LIBBY – Lincoln County’s budget woes have gone from bad to worse. County Commissioner Tony Berget said “huge” cuts are in store for the county after a mathematical error was discovered that revealed it had taken more than $2.1 million in additional taxes over three years.
More than 75 people attended a press conference hosted in Libby on Feb. 7 where the commissioners explained how the mistake was made and how it will be corrected in the coming months.
“We’re here and we’re not running from this,” Berget said during the meeting. “There is no doubt about it that this is a complete and total error.”
Lincoln County is already cutting its shoestring budget. In January, the county commissioners voted to cut two elected positions – a justice of the peace and the school superintendent. Berget told the Beacon after the meeting that more cuts would be made in the coming months and that the county is looking at only offering services that are mandated by law, including road plowing and law enforcement.
According to county officials, the mathematical mistake was discovered late last year, when someone noticed that the county had allowed 56.86 mills to be levied for the Troy Area Dispatch; according to county documents only 31.91 mills were supposed to be levied. The Troy Area Dispatch organizes law enforcement, medical and fires services in Troy.
The mills are supposed to rise with inflation, but upon further inspection, the county realized the taxes were inflating above and beyond that level. During the 2010–2011 fiscal year, dispatch received $8,526.36 more than it should have; in 2011–2012 it received $43,213 too much; in 2012–2013, $111,278.10; and in 2013–2014, $216,915.30, for a grand total of $379,932.76 over four years. Additional mathematical mistakes were found in how the Troy Parks District and the Lincoln County Campus District received funding. In all, Lincoln County over-taxed its citizens by $2,112,597.25, according to preliminary and unverified figures offered by the county. County officials say that number could change in the coming weeks.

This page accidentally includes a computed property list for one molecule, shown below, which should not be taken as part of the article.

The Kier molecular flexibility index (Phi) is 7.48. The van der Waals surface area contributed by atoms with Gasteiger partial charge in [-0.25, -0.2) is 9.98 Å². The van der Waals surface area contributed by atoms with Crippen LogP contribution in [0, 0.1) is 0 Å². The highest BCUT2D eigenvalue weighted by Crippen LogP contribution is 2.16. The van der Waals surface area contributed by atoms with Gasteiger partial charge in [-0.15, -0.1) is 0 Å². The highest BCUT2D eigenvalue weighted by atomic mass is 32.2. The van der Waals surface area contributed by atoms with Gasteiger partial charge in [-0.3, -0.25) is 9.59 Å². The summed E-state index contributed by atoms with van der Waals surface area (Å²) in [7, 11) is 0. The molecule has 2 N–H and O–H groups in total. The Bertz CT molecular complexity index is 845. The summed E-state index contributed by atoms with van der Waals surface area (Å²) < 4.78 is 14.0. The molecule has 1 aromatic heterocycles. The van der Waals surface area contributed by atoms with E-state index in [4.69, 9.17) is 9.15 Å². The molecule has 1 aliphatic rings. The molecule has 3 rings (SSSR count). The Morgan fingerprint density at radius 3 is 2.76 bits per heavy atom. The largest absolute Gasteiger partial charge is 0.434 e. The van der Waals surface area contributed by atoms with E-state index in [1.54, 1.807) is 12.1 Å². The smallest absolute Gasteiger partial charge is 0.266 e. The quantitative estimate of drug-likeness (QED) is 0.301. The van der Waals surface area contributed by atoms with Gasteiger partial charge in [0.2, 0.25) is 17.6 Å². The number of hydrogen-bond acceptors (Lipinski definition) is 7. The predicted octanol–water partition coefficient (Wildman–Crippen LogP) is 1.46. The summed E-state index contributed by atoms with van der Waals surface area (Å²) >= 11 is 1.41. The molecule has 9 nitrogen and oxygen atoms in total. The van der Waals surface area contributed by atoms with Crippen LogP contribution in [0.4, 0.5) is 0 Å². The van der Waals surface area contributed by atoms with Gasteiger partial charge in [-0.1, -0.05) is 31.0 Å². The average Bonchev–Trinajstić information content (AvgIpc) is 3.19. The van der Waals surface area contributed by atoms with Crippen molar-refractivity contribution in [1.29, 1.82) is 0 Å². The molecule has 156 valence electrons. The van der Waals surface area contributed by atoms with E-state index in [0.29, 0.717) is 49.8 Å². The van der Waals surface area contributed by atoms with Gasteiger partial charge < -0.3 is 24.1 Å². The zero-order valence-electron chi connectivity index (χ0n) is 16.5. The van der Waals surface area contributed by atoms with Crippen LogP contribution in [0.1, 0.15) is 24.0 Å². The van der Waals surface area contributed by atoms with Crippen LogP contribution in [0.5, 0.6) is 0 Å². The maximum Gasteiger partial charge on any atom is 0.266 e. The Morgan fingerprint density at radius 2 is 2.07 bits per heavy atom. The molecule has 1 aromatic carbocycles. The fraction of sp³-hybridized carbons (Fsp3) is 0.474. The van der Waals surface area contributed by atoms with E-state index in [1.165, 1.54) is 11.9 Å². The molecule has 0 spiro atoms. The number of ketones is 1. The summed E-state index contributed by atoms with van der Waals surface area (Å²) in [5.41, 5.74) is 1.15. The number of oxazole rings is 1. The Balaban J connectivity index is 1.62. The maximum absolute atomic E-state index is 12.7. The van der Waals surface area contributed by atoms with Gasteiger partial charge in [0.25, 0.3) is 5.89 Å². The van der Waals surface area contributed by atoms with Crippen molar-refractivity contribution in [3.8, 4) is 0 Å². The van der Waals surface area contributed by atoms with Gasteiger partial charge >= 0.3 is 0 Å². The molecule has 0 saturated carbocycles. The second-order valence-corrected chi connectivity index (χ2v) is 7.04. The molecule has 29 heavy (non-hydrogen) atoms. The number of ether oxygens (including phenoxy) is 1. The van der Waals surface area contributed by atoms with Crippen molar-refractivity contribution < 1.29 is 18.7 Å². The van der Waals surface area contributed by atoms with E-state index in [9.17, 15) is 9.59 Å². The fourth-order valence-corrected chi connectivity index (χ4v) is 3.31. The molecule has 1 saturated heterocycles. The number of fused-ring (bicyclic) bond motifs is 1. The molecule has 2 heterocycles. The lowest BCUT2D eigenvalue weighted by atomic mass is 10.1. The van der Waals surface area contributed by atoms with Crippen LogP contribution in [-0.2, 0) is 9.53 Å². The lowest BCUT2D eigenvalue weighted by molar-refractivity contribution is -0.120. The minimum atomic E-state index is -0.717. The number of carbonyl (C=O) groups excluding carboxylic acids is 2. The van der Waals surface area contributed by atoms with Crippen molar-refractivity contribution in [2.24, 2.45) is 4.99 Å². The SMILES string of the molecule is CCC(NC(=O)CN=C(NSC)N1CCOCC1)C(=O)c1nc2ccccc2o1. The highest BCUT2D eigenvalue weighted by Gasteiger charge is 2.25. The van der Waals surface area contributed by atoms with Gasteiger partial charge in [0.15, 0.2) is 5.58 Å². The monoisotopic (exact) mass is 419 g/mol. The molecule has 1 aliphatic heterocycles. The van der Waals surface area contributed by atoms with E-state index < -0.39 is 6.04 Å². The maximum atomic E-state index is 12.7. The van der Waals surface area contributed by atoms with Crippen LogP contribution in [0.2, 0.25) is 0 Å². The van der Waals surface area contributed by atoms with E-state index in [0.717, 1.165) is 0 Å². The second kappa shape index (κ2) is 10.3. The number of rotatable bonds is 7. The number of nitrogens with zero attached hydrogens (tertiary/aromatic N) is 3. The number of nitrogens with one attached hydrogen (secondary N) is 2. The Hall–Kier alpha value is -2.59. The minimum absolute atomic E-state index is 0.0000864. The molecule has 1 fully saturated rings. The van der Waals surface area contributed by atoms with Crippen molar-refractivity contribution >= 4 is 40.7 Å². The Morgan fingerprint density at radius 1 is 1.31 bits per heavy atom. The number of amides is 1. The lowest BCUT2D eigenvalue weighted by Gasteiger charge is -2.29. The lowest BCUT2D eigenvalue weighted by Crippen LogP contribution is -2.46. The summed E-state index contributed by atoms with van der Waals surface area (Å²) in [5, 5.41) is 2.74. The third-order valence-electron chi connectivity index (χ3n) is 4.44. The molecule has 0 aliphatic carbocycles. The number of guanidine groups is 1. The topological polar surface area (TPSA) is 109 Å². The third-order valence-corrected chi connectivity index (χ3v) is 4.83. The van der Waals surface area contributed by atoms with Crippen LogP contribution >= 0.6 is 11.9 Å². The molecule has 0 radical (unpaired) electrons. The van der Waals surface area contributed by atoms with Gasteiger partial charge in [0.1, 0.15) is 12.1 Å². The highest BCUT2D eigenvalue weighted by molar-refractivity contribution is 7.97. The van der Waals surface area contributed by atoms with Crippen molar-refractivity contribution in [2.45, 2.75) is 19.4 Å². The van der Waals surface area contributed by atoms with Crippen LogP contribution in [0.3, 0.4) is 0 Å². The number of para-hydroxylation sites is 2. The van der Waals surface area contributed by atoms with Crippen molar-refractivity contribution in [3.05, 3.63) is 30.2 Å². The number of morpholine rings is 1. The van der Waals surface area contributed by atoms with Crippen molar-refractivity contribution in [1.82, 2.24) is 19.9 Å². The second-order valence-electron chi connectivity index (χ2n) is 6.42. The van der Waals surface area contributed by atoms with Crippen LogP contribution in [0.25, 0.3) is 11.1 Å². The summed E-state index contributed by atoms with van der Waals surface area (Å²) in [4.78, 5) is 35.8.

L. Harold Blattie, executive director of the Montana Association of Counties, has advised Lincoln County on how to correct the mistake since it was first discovered. He said the mathematical error happened sometime around 2009 when the county clerk and recorder was calculating tax data that would determine how many mills could be levied in each district. Instead of entering the gross proceeds money received from the Troy Mine, the clerk entered the taxable value of that money and that mistake resulted in the mill levies exceeding their limits. Blattie called it a “simple and honest mistake.”
Clerk and Recorder Tammy Lauer spoke at the packed meeting at Libby City Hall and took responsibility for the mistake.
“I have been physically sick over this … This is my mistake and my responsibility,” Lauer said. “I feel awful that this happened and I’ve tried to figure out how to go back in time and fix it, but I can’t. I can only move forward.”
County officials stressed that the numbers offered on Feb. 7 were still preliminary and had not been verified by an independent auditor. Berget said that while Lincoln County is audited every year, the review runs roughly a year and a half behind. In other words, the two years with the largest mistakes have yet to be fully reviewed. Officials said the preliminary numbers were offered in an effort to be transparent.
Once the actual amount of overtaxed money is determined, the county will start reducing taxes to make up the difference over time.
“We want to get this money back to the taxpayers as soon as possible,” Berget said.
Friday’s meeting went on for nearly two hours and many in attendance were frustrated with the situation. At one point, a man said, “This is our money and we want it back!”
Among those in attendance was Troy Mayor Darren Coldwell. Two of the districts that received the additional taxes were in Troy and Coldwell said it’s important that the mistakes are fixed and that the money is redistributed.
The fact that Lincoln County will have to return more than $2 million in tax money could not come at a worse time. Even before the mistake was found, the county commission was making deep cuts to a budget that averages about $15 million annually. There’s been a drop in the Secure Rural Schools funds the county receives. SRS funds are doled out to places like Lincoln County where the federal government owns most of the land and there are not enough property taxes to balance the budget. In Lincoln County, most SRS funds go toward the road budget. During the 2010–2011 fiscal year, the county road budget was $5,191,991 and included $3,250,541 from the SRS program. Three years later, the road budget was $3,874,329 and included $2,734,913 from SRS funds.
“There will be huge impacts (on services)” Berget said. “We’re probably going to get down to doing just the mandated services.”
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